Forget About Brendan Haywood
Forgive the long block quotes (and the foray into recent news), but I found this great page from David Foster Wallace’s collection of essays and arguments, “A Supposedly Fun Thing I’ll Never Do Again”. This excerpt is from the essay entitled, “tennis player Michael Joyce’s professional artistry as a paradigm of certain stuff about choice, freedom, limitation, joy, grotesquerie, and human completeness”, and applies to post-millennial basketball as much as the 1990’s tennis it originally analyzed. Consider this next time you recoil in horror at the simplistic musings by athletes you are undoubtedly deluged with all day on sites like Twitter and Facebook. It was easier to ignore this when the line between athletes and celebrities was so much clearer, and I’m not sure greater insight into their lives enhances our appreciation of the game any.
It’s not just the athletic artistry that compels interest in tennis at the professional level. It’s also what this level requires — what it’s taken for the 100th-ranked player in the world to get there, what it takes to stay, what it would take to rise even higher against other men who’ve paid the same price he’s paid.
Bismarck’s epigram about diplomacy and sausage applies also to the way we Americans seem to feel about professional athletes. We revere athletic excellence, competitive success. And it’s more than attention we pay; we pay; we vote with our wallets. We’ll spend large sums to watch a truly great athelete; we’ll reward him with celebrity and adulation and will even go so far as to buy products and services he endorses.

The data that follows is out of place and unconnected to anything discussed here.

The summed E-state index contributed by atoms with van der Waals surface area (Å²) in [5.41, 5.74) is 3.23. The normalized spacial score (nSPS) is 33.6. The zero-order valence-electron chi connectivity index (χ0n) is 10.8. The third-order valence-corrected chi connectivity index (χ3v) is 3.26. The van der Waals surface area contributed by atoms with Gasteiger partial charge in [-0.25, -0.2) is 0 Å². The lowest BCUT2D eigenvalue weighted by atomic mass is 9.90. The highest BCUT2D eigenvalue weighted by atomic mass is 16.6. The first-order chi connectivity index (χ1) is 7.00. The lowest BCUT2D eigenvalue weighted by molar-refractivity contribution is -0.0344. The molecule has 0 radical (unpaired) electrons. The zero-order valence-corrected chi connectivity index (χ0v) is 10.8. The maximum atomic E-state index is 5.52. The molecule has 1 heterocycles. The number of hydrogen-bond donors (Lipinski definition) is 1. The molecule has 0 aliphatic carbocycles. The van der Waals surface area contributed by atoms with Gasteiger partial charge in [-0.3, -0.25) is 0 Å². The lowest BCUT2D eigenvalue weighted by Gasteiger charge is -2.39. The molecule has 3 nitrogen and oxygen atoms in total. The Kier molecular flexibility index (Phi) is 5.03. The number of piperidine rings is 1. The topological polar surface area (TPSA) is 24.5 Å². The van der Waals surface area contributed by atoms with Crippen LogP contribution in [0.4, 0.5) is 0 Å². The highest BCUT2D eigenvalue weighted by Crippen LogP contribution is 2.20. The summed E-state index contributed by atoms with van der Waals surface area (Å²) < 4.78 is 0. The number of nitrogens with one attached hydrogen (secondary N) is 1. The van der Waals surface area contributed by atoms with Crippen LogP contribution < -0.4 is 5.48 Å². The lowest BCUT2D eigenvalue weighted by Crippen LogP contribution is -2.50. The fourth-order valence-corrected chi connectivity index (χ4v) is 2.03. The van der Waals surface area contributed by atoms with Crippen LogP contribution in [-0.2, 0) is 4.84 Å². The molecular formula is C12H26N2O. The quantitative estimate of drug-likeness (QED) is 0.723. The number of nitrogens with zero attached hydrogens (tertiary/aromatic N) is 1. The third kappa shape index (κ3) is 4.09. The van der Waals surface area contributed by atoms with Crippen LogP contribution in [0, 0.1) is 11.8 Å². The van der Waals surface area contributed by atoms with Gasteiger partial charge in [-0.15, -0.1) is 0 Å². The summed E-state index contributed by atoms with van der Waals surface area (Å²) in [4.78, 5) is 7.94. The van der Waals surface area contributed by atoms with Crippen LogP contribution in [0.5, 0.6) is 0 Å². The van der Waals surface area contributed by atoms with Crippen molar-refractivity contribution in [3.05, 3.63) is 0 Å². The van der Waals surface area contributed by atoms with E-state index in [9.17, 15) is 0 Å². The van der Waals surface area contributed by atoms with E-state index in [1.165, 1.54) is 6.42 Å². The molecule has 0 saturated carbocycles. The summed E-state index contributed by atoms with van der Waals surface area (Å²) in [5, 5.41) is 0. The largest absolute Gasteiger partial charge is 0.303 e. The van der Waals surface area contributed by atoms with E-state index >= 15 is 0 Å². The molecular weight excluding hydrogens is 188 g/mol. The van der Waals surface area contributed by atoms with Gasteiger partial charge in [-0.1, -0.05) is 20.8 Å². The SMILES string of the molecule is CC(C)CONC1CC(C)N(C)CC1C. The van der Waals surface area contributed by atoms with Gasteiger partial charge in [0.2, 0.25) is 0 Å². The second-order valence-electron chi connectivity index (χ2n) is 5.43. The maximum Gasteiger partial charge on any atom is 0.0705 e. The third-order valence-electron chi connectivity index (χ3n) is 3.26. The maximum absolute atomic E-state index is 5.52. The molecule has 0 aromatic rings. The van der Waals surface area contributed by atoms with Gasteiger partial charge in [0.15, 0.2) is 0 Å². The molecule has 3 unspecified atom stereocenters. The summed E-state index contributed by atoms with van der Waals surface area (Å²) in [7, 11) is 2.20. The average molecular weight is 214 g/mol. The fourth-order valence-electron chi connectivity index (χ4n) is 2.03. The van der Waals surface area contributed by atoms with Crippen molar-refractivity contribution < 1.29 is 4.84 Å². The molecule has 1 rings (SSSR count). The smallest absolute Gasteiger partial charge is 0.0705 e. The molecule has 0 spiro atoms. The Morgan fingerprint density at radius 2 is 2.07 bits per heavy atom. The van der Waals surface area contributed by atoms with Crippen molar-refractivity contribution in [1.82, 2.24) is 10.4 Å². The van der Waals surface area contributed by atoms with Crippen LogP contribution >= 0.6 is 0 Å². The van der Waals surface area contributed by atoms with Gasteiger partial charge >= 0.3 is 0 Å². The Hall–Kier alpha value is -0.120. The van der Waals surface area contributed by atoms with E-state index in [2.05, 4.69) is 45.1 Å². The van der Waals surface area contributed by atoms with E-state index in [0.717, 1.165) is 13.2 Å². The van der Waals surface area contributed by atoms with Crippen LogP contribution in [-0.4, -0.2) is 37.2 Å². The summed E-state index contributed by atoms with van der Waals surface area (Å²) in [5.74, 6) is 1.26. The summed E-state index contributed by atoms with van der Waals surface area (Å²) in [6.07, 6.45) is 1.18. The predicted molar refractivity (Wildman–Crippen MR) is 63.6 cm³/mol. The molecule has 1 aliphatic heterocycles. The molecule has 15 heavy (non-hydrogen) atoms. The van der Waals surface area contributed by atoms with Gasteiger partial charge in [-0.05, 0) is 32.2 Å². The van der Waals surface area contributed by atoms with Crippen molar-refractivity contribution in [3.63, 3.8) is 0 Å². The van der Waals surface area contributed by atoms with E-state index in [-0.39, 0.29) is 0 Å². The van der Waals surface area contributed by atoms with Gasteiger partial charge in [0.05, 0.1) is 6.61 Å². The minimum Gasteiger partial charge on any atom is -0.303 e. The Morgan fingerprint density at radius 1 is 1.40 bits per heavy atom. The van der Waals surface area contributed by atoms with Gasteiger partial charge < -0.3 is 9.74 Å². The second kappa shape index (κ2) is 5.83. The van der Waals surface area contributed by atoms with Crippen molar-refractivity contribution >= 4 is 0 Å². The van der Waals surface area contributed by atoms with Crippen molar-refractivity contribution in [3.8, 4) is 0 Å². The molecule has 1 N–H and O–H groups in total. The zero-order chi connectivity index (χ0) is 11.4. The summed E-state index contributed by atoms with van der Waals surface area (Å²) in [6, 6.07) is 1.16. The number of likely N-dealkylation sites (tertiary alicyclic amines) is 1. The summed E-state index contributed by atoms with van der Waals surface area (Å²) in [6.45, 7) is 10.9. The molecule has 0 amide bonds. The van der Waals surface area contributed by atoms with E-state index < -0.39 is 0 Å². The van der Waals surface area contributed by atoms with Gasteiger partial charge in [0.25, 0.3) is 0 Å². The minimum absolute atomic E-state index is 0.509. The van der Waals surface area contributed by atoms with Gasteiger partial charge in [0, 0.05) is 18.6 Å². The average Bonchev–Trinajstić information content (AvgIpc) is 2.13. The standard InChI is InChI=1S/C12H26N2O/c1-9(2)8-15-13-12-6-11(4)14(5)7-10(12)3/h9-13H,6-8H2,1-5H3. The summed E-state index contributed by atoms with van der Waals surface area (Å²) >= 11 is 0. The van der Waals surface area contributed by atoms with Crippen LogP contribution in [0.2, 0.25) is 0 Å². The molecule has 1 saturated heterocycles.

But we prefer not to countenance the kinds of sacrifices the professional-grade athlete has made to get so good at one particular thing. Oh, we’ll pay lip service to these sacrifices — we’ll invoke lush cliches about the lonely heroism of Olympic athletes, the pain and analgesia of football, the early rising and hours of practice and restricted diets, the privations, the prefight celibacy, etc. But the actual facts of the sacrifices repel us when we see them: basketball geniuses who cannot read, sprinters who dope themselves, defensive tackles who shoot up bovine hormones until the collapse of explode. We prefer not to consider the shockingly vapid and primitive comments uttered by athletes in postcontest interviews, or to imagine what impoverishments in one’s mental life would allow people actually to think in the simplistic way great athletes seem to think. Note the way “up-close and personal profiles” of professional athletes strain so hard to find evidence of a rounded human life— outside interests and activities, charities, values beyond the sport. We ignore what’s obvious, that most of this straining is farce. It’s farce because the realities of top-level athletics today require an early and total commitment to one pursuit. An almost ascetic focus. A subsumption of almost all other features of human life to their one chosen talent and pursuit. A consent to live in a world that, like a child’s world, is very serious and very small.